Formerly loose rules that made California’s agriculture water the least-regulated in the West have been tightened since Brown declared a drought emergency in January, “but of course I don’t rule by decree,” Brown said. “I work through the Legislature. California now has groundwater management for the first time in its entire history, so we are much more aggressive. But … we’re not aggressive enough. And we will be stepping it up year by year.”

As in other Western states, local agencies are being created with the ability to police what farmers can take out of aquifers, whose underground boundaries go far beyond their own surface real estate. But the three-bill package passed by the Legislature has a very slow schedule, with oversight plans not set to be finalized until 2022 toward a goal of sustainability by 2040. Patient roll-outs are fine in theory, but new JPL data released this month shows that the ground level in the San Joaquin Valley is sinking faster than ever before, up to two inches a month in some places, putting homes and businesses at risk for damage. The report also shows that groundwater in the valley is up to 100 feet lower than previous record lows.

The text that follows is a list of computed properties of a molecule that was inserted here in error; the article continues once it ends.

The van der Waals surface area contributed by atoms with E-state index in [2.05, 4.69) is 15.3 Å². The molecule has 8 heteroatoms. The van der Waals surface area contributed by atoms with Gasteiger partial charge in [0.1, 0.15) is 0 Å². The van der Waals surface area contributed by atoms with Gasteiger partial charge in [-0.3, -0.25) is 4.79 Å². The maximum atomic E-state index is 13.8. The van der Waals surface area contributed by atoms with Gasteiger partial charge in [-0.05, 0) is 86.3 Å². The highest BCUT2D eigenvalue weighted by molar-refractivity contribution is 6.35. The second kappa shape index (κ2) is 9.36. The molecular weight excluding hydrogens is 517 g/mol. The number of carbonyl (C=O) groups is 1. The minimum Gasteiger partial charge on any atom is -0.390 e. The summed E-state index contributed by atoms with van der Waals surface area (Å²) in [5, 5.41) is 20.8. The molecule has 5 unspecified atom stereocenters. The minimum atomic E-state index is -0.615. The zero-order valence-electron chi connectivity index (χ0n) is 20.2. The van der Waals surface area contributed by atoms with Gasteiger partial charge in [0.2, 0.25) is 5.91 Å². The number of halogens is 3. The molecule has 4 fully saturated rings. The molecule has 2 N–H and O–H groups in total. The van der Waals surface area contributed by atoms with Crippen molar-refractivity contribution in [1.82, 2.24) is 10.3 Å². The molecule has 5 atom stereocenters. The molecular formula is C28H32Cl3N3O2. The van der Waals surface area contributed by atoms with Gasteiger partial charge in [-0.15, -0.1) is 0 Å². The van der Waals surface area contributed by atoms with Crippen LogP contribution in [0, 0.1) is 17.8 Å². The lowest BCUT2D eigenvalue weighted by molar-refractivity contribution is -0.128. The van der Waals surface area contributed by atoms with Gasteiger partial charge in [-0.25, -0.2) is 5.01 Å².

Colorado has been divided into water districts since 1878, overseen by local commissioners with the power to apportion flow from rivers and wells during dry times. California can’t afford to go slow and rely on arguments about historic water rights. Sustaining our agrarian future calls for action now.

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Aug. 28

The Sacramento Bee on raising the tobacco tax:

There are lots of good reasons to raise California’s tax on tobacco, not the least of which is that when cigarettes are more expensive, fewer kids smoke.

California’s existing tobacco tax hasn’t been raised since a voter-approved initiative in 1998. California is a high-tax state. But because of the influence of the tobacco industry, our tobacco tax is among America’s lowest, at 87 cents per pack.